Several measures have been proposed to date for withdrawing the guiding tube 1 from the catheter 5 after use. For example, it has been proposed to provide the guiding tube with a longitudinal slit to enable the guiding tube after use to be readily removed from the catheter. However, serious problems result. For example, the strength of the guiding tube is lowered, making it troublesome to operate the guiding tube. Also, the slit of the guiding tube is likely to expand when the catheter is inserted through the guiding tube into a blood vessel, leading to a leakage of blood. To overcome this problem, unavoidably the slit must be made narrow, with the result that removal of the guiding tube from the catheter is difficult.

Japanese Patent Disclosure (Kokai) 56-11069 proposes another measure. Specifically, it is proposed that a guiding tube is provided with a pair of linear bodies extending along the length of the guiding tube and positioned opposite to each other in the radial direction of the guiding tube. The linear body is formed of a plastic material foreign to the material forming the main body of the guiding tube. Also, the proximal end portion of the guiding tube, which is joined to the inner needle hub, of the guiding tube is provided with a pair of slits aligned with the linear bodies. After a catheter or the like, inserted through the guiding tube, has been attached to a blood vessel, the proximal end portions of the guiding tube are pulled outward in opposite directions. As a result, the guiding tube after use is split into two parts along the linear bodies. Of course, the slits formed in the proximal end portion of the guiding tube facilitate the splitting. In this proposal, however, the linear body tends to crack during post production treatments, such as cutting or edge-processing of the guiding tube, or during transport or the like of the product guiding tube, with the result that is used leakage of blood is likely to take place so as to make the guiding tube unsuitable for use.

SUMMARY OF THE INVENTION

An object of the present invention is to provide a guiding tube for rod-like medical instruments such as a catheter, which is free from accidental splitting or cracking during post manufacture treatment of the guiding tube or during handling of the guiding tube. Another object of this invention is to provide a guiding tube which can be easily removed from, for example, a catheter after the catheter, inserted through the guiding tube, has been attached to a blood vessel.

According to the present invention, there is provided a tube for guiding rod-like medical instruments into a living body, comprising:

a main body provided with a longitudinal slit and formed of a mixture of first and second materials; and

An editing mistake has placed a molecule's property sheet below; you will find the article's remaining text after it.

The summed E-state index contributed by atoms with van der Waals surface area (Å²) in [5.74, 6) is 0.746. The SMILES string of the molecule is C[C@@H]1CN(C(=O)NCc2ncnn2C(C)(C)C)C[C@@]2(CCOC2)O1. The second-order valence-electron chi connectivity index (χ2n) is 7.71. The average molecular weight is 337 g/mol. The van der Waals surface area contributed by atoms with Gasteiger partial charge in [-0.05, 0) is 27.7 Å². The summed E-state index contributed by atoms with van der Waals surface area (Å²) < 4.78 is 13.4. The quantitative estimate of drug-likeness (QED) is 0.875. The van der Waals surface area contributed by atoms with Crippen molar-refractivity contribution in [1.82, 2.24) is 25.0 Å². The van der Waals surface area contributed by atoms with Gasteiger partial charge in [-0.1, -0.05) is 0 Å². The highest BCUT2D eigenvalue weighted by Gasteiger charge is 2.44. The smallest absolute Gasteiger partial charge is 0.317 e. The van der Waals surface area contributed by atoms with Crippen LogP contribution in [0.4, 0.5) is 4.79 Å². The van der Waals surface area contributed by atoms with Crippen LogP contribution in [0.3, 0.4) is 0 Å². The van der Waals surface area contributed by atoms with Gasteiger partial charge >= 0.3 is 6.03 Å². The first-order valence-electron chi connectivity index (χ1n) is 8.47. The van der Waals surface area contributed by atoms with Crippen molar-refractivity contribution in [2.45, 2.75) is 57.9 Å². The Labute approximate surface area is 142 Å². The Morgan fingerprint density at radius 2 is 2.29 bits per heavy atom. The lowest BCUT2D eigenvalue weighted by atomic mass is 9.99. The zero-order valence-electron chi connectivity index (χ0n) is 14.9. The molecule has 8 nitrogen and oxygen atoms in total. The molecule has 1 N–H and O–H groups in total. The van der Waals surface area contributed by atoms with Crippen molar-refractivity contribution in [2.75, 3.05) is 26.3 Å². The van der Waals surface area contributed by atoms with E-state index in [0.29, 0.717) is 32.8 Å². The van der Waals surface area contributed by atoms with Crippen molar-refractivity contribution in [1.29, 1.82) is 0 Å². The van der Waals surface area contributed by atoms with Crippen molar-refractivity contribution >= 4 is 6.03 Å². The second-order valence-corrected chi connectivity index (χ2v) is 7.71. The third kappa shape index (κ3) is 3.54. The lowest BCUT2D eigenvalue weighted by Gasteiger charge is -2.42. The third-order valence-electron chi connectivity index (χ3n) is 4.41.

a stripe-shaped member (referred to hereinafter as "stripe") embedded liquid-tight in the slit of the main body and formed of a third material;

said first material being substantially incapable of bonding to the third material, and said second material exhibiting a high bonding strength to the third material such that the stripe can be readily detached from the slit of the main body by application of a predetermined force to allow the guiding tube to be removed from the medical instrument after introduction of the medical instrument through the guiding tube.

The first material used in the guiding tube of the present invention is selected from polyolefin resins such as high-density polyethylene, polypropylene and ethylene-propylene copolymer. The second material is prepared by modifying the first material polyolefin resins with, for example, maleic acid. The modified polyolefin resin used as the second material exhibits a high bonding strength to the third material. Further, the third material is selected from the group consisting of polyamide resins such as 6-nylon, 6,6-nylon and 11-nylon; and polyester resins such as polyethylene terephthalate, polybutylene terephthalate and a blend polymer containing at least one of these polymer.

BRIEF DESCRIPTION OF THE DRAWINGS

FIGS. 1-3 collectively show how to use a guiding tube for rod-like medical instruments;

FIG. 4 is an oblique view showing a guiding tube for medical instruments according to one embodiment of the present invention;

FIG. 5 is a cross-sectional view along line II--II of FIG. 4;

FIGS. 6 and 7 are oblique views, each showing how the guiding tube is removed from a medical instrument after use;

FIG. 8 is a cross-sectional view exemplifying an apparatus used for manufacturing a guiding tube for a medical instrument of the present invention; and

FIG. 9 is a cross-sectional view showing a modification of the guiding tube of the present invention.

DESCRIPTION OF PREFERRED EMBODIMENTS

As seen from FIGS. 4-7, a guiding tube 11, for medical instruments according to one embodiment of the present invention comprises a main body 13 formed of a mixture of the first and second materials and a stripe 14 formed of a third material. The main body 13 is substantially in the shape of a hollow tube provided with a longitudinal slit 12, and the stripe 14 is embedded in the slit 12 of the main body 13. The guiding tube 11, which comprises large and small diameter portions, is formed in a single step by contour extrusion.

Polyolefin resins such as a high-density polyethylene, polypropylene and ethylene-propylene copolymer are used as the first material as noted above. The second material should be capable of forming a polymer blend with the first material and should exhibit a high bonding strength to the third material. Specifically, the second material should have a bonding strength high enough to prevent the stripe from being detached from the main body and, thus, to prevent blood leakage or the like during insertion of the guiding tube into a living body. The second material meeting these requirements is prepared by modifying polyolefin resins with, for example, maleic acid. It is desirable to prepare the second material by modifying the polymer used as the first material.